Author: Etienne Oosthuysen

There are a number of things in Microsoft’s evolving AI portfolio, which is in various stages (planned, private preview and public preview), that will allow data workers to leverage the power of Generative AI and Large Language Models, notably GPT, to analyse your corporate data. These include Copilot for Microsoft 365, which will bring ChatGPT to (amongst others) Excel, and of course, all the planned AI functionality in the form of Copilot for Microsoft Fabric. And now there’s Azure OpenAI on your data! Sweet!

Introducing Azure OpenAI on your data

Announced today in public preview, is something pretty significant: Azure OpenAI on your data. Now, Azure OpenAI Services allows you to connect to your data sources and leverage the power of Azure Cognitive Services, particularly a Cognitive Search index.

With Azure OpenAI on your data, when a user provides a prompt, two things will happen:

(a) Azure OpenAI on your data, and a Cognitive Search Index, determines what data to retrieve based on your user prompt and the preceding conversation history,

(b) The retrieved data is then appended to the original prompt and sent as a new prompt to GPT (within Azure), which uses this information to provide completion.

All of this is possible over .txt, .md, .html, Microsoft Word, Microsoft PowerPoint, and PDF. And through an easy-to-deploy app.

What about security

But what about security, as this is, after all, ChatGPT accessing your data? Not really. Yes, it is ChatGPT (or, more accurately, gpt-35-turbo and GPT-4 language models), but it is entirely hosted within Azure, and all data, therefore, remains within the Azure OpenAI service and, therefore, within the Azure backbone. This is described in more detail here.

Why is Azure OpenAI on your data different from those other things in Microsoft’s evolving AI portfolio?

Copilot is due to release within Microsoft 365 applications and within Fabric in the hopefully not-too-distant future. This means its Generative AI role will enhance the productivity within those technologies. That’s awesome if you are a data worker using those technologies.

Azure OpenAI on your data, on the other hand, will allow you to step beyond the confines of those technologies and create something really bespoke, yet in an amazingly simple way.

How easy is this really?

For this test drive, I will use a dataset within my Azure Data Lake. It contains over 16,000 records of video games with sales greater than 100,000 copies for the period 1980 through to 2016 and is stored as .txt in a comma-separated format.

The original dataset used is available here.

Here are the steps I followed:

Set up Azure OpenAI on your data and the Cognitive Search Index

A) In my OpenAI Service, I selected BYO Data preview:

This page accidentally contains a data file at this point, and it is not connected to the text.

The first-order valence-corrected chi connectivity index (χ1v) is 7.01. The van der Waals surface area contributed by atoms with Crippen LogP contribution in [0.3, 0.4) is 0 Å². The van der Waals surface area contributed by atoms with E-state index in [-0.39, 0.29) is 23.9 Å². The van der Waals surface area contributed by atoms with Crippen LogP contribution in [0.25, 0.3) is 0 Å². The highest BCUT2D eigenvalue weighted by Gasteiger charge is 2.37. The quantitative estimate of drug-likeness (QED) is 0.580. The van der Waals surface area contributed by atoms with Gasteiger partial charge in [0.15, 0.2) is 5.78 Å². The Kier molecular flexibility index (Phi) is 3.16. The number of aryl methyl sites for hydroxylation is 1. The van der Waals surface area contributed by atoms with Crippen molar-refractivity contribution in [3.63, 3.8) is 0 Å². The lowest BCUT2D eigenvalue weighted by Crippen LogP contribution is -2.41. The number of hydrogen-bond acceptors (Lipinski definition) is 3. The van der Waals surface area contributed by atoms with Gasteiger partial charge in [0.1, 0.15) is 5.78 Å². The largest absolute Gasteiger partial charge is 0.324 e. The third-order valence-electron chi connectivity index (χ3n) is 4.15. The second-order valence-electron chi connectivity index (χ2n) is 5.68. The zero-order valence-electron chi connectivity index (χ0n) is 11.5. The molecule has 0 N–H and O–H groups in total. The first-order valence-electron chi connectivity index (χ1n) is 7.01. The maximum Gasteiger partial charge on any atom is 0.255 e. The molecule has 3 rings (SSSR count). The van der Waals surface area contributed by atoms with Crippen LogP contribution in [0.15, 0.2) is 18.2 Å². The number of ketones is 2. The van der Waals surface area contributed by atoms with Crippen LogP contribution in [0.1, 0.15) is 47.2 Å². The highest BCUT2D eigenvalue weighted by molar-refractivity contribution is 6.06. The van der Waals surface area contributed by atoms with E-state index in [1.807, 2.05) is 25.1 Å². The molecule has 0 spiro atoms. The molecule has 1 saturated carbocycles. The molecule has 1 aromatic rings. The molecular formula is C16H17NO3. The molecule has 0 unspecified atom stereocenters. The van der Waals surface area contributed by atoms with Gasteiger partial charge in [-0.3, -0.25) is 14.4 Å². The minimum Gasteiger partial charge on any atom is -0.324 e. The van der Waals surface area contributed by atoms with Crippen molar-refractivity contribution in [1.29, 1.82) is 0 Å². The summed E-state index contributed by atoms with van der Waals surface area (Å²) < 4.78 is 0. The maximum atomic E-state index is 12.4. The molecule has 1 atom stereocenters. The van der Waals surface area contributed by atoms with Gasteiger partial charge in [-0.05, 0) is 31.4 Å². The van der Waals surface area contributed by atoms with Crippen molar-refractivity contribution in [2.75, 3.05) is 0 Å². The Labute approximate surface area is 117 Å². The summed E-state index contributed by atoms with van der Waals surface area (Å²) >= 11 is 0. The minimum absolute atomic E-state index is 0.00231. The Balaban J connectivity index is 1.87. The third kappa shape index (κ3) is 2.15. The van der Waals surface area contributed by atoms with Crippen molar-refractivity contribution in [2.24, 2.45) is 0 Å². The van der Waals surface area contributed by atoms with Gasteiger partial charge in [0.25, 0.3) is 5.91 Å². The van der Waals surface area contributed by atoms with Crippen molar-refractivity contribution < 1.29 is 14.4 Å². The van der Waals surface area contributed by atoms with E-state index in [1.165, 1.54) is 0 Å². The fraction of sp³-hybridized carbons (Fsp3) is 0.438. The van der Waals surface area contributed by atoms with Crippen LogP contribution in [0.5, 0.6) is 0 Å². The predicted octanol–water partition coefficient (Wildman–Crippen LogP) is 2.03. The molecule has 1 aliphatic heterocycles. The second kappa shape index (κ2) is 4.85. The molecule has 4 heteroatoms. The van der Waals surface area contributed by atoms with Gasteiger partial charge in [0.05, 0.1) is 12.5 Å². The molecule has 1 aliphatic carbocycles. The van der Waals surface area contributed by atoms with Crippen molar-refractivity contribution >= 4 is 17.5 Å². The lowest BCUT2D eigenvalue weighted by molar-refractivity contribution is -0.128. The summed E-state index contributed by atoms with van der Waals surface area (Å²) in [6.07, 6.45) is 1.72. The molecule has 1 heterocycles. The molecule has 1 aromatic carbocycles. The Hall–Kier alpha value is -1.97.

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BYO Data

B) I then selected my data source – Azure Blob Storage. You can upload a file, use an existing Azure Cognitive Search index, or point to your data in Azure Data Lake (Blob Storage). I am sure each of these options has its own pros and cons, but that is a discussion for another time.

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Data source options

C) I added my data source information and allowed Azure OpenAI on your data to create an Azure Cognitive Search index as part of the set-up for me.

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Data source and Cognitive Search index settings

D) Once the set-up and index were completed, all that was left to do was to craft a system message. I used “You are an AI assistant, and you are useful for answering questions from video game sales. The dataset has the columns Rank, Name, Platform, Year, Genre, Publisher, NA_Sales, EU_Sales, JP_Sales, Other_Sales, and Global_Sales. All sales are in millions. Please answer questions by parsing through all dialogue.”

E) The final step was to play around with the session settings and parameters, after which time I was able to do a test drive within the playground chat session.

Test drive in the playground chat

The first prompt, the response and the code is shown below:

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Chat playground
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Deploy the app

This literally involved a single-page configuration:

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App deployment settings

The final product

Here is a recording of some of my prompt interactions:


There are clearly some issues, both with the accuracy of the results returned (this seemed somewhat minor, but inconsistent), and its ability to return results on the first go. BUT this product is still in public preview, and it seems as if issues are expected, especially when you read MSFT material stating, “If you receive incorrect answers, report it as a quality bug”. So, this is simply too early for an unequivocal judgement which will have to wait until later in the public preview and once it goes into general availability in the hopefully not-too-distant future.

However, if it does what I think it can, then this has the potential to move conversational AI and data analysis forward quite a bit. My gut feeling is that Azure OpenAI for your data will provide a skeleton only, and that’s okay, as it will remove or expedite some of the lower-value work. Yet what is truly exciting is what organisations can build on top of this foundation.

This article was originally published here:

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